What Is Uninvolved Parenting?
Uninvolved parenting — also called neglectful parenting, is a parenting style characterized by low responsiveness and low demandingness.
These neglectful parents are uninvolved in their child’s life. They do not meet their child’s needs, whether it’s basic or emotional needs. They also do not set boundaries or discipline their children.
Children of uninvolved parents receive little nurturing or guidance from their parents. They are practically left to raise themselves. These kids fare the worst among the four Baumrind parenting styles.
Signs and characteristics of uninvolved parenting
Many parents can identify with being stressed, overworked, and tired. You know what we mean: when things get out of control, you might brush off your child for a few minutes of quiet and solitude.
As guilty as you might feel afterwards, these moments aren’t characteristic of uninvolved parenting. Uninvolved parenting isn’t just a moment of preoccupation with one’s self. Rather, it’s an ongoing pattern of emotional distance between parent and child.
Signs of an uninvolved parent include the following:
1. Focus on your own problems and desires
Whether it’s work, a social life apart from the kids, or other interests or problems, uninvolved parents are preoccupied with their own affairs — so much so that they’re unresponsive to the needs of their children, and make little time for them.
Everything else comes before the kids. And in some instances, parents might outright neglect or reject their children.
Again, this isn’t always a matter of choosing a night at the club over family game night. Sometimes, there are issues at play that seem outside of a parent’s control.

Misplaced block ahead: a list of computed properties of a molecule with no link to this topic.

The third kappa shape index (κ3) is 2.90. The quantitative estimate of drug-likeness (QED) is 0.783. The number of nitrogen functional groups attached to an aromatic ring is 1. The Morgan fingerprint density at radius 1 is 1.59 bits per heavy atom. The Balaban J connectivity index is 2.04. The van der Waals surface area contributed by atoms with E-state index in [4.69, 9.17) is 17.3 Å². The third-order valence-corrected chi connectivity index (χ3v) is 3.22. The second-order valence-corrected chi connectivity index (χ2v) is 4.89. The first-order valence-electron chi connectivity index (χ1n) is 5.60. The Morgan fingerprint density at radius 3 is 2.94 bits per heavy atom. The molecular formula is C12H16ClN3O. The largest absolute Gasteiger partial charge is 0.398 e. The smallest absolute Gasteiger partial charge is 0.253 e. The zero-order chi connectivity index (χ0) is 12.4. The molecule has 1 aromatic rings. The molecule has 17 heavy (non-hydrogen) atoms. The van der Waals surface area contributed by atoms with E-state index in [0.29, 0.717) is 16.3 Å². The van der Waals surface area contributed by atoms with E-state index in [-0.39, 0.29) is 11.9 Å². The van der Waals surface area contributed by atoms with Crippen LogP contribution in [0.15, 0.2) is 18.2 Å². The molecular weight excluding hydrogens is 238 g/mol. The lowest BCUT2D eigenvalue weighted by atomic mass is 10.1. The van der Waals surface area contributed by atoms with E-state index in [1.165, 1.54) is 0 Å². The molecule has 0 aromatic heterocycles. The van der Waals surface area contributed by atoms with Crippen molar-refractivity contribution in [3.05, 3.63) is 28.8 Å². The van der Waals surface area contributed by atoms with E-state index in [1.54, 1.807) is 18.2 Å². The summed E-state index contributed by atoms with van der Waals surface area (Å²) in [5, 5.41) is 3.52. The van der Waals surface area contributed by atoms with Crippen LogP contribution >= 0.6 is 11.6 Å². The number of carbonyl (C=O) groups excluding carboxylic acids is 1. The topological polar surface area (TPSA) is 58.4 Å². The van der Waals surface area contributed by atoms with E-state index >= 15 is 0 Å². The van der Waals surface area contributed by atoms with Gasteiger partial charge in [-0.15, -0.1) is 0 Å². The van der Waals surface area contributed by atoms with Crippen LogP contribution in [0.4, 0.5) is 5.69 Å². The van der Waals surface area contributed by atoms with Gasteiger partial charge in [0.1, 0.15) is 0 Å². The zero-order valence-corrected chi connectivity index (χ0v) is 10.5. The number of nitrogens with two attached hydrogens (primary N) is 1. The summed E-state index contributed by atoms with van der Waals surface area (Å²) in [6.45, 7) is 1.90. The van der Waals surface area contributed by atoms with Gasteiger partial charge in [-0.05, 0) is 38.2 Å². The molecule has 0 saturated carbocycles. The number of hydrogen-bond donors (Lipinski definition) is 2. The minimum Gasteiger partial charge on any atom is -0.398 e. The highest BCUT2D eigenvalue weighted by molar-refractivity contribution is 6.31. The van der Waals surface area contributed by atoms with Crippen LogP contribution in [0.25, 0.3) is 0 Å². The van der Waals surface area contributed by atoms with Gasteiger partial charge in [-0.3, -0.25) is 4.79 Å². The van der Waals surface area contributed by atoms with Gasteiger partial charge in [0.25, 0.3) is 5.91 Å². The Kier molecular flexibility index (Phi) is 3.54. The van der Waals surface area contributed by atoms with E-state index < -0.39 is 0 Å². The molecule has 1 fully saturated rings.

2. Lack of an emotional attachment
An emotional connection between parent and child comes naturally for many people. But in the case of uninvolved parenting, this bond isn’t instinctual or automatic. The parent feels a disconnect, which severely limits the amount of affection and nurturing they extend to their child.
3. Lack of interest in child’s activities
Because of a lack of affection, uninvolved parents aren’t interested in their child’s school work, activities, or events. They might skip their sports games or fail to show up for PTA meetings.
4. No set rules or expectations for behavior
Uninvolved parents typically lack a discipline style. So unless a child’s behavior affects them, these parents don’t usually offer any type of correction. They allow the child to act how they want. And these parents don’t get upset when their child performs poorly in school or with other activities.
The Four Baumrind Parenting Styles
In the 1960s, Diana Baumrind, a developmental psychologist at the University of California at Berkeley, identified three different types of parenting styles: authoritative parenting style, authoritarian parenting and permissive parenting.
In 1983, Maccoby and Martin added a fourth type to the framework: uninvolved or neglectful parenting style1.
These 4 parenting styles are categorized based on two dimensions: responsiveness and demandingness.
Characteristics of Uninvolved Parenting Style
Uninvolved parents are neither responsive nor demanding.
If permissive parents are at one end of the responsive spectrum, then neglectful parents occupy the other end.
In terms of demands, authoritarian parents who have high expectations for their children to meet are the opposite of uninvolved parents.
Here are the common behavior patterns of a neglectful parent:
- Show no warmth or affection towards their children.
- Act in an indifferent and distant way. They do not help or take care of their children’s basic needs.
- Do not provide emotional support, such as belonging and encouragement2.
- Do not set rules, boundaries or expectations on their children’s behavior. Also do not monitor or supervise them.
- Do not show interest in their child’s school work, activities or performance.
- Do not involve themselves in their children’s lives overall.
- Intergenerational transmission of neglectful parenting – Research shows that neglected children will grow up 2.6 times more likely to become neglectful to their own children, and twice as likely to be physically abusive3.